A dissertation, like anything else in life (read: graduate school), is not not a solo project. Sometimes supports means being critical of each other, other times it’s about shutting up and listening. Either way, it is critical to success.Support is also about saying (and meaning it!) when you say “good luck!” or “that’s sound so interesting”. Its about congratulating each other for our efforts, achievements, and successes and most importantly it’s about giving each other a little push when we need a little help.

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Averagely yours,

the candidate

Is this your first time?

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Is This your First Time?

Look at situations from all angles, and you will become more open

– my man DL (aka, Dalai Lama)

As I escorted my client and her mother to the door, it was obvious that she was taking longer than necessary to put on her jacket. Her child was jumping about, inspecting toys in the psychology clinic waiting room. I pretended to be busy: filling papers, closing books, doodling smiley faces on my clipboard.

“So is this your first time?”

Her voice broke through the thick atmosphere.

I looked up and shook my head “no” too fast for it to be natural: It was more as if I was trying to shake something off my head while over-blinking.

“I’ve sat in on assessments before”

“Right, but you’ve never actually done one have you?”

“We practice the tests before administering them, and all graduate students in clinical psychology are supervised by our clinic director.”

I felt like a novice tennis player playing against a tennis-ball machine on overdrive. She fired shots at me; I hit the ball back but it barely made it to the other side of the net.

“Well my child is a special case. You know that. It won’t be easy.”

She was now on expert mode. Our exchange went on for another minute-that-felt-like-an-hour or so, until I finally told the mother that her daughter was in good hands and I will see her next week.

The machine stopped, turned around, and rolled out of the office.

This happened three years ago, and the thought of that exchange makes my hands shake.

My initial reaction was anger. I “knew” that she wanted me to admit my novice status or acknowledge the difficulty of the case. Why wasn’t I able to admit that to her? To myself? Anger is a normal reaction when we feel that we have been treated unfairly…but she wasn’t unfair…was she?

Anger turned into confusion: why would she ask me these questions? Did I do something to exhume incompetence? Would she ask another student? Again, I looked at my behaviours, my thoughts, and myself as a clinical psychology student and assumed that she saw weakness and incapacity. I assumed that she was poking at my weak spots, scratching on my insecurity scabs, and waiting for blood.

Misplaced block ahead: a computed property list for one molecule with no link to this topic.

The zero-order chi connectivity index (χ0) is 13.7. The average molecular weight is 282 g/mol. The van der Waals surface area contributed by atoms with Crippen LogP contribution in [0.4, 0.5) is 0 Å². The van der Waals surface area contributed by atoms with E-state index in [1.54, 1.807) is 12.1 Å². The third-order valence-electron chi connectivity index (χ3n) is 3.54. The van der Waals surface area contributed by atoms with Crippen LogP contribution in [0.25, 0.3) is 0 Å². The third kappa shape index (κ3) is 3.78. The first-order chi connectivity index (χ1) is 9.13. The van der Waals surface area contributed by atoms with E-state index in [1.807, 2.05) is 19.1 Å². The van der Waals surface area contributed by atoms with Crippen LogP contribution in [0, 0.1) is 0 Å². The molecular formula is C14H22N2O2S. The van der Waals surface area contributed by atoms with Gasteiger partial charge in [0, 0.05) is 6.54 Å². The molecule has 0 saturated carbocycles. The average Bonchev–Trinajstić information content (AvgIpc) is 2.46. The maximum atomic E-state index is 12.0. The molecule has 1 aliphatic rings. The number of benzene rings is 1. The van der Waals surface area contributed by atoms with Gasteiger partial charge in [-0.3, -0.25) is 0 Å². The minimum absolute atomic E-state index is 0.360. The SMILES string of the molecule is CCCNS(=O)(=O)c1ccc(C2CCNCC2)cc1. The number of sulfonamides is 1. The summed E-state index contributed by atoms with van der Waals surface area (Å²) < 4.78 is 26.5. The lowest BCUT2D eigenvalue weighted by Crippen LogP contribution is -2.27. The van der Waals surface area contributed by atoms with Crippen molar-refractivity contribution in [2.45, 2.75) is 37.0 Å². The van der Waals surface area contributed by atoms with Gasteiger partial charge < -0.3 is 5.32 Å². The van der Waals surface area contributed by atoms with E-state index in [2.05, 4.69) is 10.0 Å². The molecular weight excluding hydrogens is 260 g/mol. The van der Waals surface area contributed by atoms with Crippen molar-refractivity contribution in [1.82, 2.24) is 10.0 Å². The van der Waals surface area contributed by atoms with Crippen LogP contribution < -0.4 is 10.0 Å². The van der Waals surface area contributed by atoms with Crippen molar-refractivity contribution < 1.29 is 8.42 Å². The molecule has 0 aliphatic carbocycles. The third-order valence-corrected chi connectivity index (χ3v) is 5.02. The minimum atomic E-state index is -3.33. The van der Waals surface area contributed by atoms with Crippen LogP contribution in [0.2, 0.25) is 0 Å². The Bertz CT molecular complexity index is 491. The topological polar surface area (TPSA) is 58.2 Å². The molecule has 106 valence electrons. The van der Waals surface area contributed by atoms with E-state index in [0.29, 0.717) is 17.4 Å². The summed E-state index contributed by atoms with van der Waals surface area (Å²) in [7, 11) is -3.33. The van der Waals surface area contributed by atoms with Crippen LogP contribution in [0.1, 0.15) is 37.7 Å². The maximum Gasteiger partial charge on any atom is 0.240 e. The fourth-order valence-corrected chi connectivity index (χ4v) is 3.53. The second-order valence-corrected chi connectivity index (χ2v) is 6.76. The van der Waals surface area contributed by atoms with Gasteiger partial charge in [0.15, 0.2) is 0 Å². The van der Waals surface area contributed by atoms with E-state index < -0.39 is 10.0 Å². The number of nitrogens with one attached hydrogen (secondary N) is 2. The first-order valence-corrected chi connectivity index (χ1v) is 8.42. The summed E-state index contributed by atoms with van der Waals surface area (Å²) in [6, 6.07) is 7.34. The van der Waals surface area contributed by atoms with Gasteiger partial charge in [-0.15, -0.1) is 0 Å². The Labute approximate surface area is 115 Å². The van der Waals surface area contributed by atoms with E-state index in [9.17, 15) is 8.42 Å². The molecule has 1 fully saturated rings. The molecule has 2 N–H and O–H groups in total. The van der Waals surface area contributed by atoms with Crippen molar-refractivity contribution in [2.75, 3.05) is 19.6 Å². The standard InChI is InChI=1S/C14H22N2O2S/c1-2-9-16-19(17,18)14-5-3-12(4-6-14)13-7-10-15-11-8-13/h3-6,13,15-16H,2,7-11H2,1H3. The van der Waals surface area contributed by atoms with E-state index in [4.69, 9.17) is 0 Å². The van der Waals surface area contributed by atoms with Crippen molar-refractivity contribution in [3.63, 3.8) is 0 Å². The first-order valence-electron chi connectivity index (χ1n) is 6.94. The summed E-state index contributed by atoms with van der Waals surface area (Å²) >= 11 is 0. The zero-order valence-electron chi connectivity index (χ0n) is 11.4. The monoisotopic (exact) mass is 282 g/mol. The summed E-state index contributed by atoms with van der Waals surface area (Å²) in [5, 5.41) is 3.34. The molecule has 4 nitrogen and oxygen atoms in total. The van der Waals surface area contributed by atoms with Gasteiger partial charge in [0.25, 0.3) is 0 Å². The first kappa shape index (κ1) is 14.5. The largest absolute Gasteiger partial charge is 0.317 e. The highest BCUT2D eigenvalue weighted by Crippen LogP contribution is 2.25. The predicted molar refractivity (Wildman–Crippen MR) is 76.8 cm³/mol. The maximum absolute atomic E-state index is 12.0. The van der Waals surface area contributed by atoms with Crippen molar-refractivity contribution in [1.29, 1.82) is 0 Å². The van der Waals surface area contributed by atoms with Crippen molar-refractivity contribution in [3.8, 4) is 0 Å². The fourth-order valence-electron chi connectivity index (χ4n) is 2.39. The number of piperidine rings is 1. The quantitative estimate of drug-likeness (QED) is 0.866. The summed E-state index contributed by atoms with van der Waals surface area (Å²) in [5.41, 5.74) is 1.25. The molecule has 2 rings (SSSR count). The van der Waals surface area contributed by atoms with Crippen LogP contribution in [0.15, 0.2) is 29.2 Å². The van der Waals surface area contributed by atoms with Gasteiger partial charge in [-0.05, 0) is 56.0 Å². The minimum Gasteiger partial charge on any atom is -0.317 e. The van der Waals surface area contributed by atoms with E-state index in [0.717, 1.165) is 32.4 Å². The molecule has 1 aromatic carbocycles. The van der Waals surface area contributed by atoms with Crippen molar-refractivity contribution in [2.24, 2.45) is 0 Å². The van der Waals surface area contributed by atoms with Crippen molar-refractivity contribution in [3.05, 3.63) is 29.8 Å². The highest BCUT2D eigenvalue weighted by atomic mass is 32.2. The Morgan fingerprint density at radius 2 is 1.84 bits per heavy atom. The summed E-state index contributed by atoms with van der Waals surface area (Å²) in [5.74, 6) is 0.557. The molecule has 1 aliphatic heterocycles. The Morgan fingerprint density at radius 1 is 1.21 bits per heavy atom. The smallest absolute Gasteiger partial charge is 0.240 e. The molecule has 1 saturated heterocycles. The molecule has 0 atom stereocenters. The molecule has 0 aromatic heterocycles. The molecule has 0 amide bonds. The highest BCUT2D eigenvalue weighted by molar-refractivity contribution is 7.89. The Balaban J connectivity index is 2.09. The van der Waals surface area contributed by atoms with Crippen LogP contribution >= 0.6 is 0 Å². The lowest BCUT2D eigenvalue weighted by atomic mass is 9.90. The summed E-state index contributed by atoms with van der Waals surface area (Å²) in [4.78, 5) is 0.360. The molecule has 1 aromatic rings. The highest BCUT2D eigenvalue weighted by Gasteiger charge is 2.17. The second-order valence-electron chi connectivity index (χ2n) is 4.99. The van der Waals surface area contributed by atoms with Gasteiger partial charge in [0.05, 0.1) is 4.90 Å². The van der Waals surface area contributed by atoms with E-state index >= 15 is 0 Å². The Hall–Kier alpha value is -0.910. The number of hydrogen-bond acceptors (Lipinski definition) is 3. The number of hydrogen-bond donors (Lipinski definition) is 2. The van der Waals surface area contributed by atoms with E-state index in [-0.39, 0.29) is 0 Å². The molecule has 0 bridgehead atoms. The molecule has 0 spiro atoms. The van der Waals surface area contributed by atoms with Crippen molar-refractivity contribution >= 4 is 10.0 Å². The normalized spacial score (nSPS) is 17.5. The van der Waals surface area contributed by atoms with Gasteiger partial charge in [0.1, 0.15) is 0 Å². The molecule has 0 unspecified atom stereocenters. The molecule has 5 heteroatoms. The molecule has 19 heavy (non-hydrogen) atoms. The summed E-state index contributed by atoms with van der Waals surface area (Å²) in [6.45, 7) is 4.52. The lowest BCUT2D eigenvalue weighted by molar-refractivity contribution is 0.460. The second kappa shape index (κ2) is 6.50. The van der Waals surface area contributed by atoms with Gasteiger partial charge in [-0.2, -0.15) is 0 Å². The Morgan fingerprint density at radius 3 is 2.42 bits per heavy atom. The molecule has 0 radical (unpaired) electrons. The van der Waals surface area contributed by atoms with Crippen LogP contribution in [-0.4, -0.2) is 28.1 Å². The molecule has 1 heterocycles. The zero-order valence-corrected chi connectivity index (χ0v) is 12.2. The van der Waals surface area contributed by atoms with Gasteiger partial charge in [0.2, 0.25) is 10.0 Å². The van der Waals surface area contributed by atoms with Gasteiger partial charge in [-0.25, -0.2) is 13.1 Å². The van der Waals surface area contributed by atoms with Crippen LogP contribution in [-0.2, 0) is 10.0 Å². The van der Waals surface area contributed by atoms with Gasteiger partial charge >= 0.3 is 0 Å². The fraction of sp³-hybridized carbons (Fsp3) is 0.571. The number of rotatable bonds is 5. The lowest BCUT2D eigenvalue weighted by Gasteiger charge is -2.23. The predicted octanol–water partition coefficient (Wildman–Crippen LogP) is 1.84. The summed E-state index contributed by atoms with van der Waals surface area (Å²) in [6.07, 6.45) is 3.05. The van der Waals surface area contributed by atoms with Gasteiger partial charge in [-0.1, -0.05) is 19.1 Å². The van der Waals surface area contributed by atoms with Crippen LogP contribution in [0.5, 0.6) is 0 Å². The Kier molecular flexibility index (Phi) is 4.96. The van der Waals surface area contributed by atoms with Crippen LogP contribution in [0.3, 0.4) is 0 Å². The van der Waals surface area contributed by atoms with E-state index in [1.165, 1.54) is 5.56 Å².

lucy as psychologist

I finally applied one of the simplest but most effective cognitive behavioural therapy methods to myself. I asked myself what evidence I had that the mother was targeting me, or attempting to expose my weaknesses. As I tell my young clients, I played detective for my thoughts! My investigation looked a little something like this:

Evidence for the possibility that she is targeting me and attempting to expose my weaknesses

Evidence against the possibility that she is targeting me and attempting to expose my weaknesses

She asked questions about my experience. She talked about her child being a “special case”, not me being a poor clinician.

She asked about the services offered at the clinic.

She asked about the consequences of the findings.

She asked about timeline.

She did not ask to speak to my supervisor after each assessment (she could have).

She came back and her daughter completed the assessment.

Chances are this awkward tennis match was not about me at all.

It was maybe the mother’s insecurities regarding the assessment and its findings. What could we find out and what would that mean for her daughter?

Once I looked at the situation from a different perspective, I felt compassion for her. It can be difficult to have a loved one poked and probed to figure out “what’s wrong” with him or her.

On the other hand, I was biased in the way I heard the mother’s questions – I assumed they were about me, and that my abilities were being questioned (on some level, maybe my abilities were being questioned). That is a classic symptom of the imposter syndrome but also a very selfish way to think.

As a clinical psychologist in training, and hopefully a “full” psychologist someday, I have to accept that there will always be people who doubt my profession and my abilities.

What I learned from this experience is this:

  1. Not everything is about me (unacceptable!)
  2. Not everyone is out to get me (shocking!)
  3. The tools I use with my clients can work for me (imagine that, I am average!)
  4. Looking at a situation objectively can help me shift perspectives
  5. Taking a compassionate approach is soothing (My man DL says it best)

Averagely yours,

the candidate.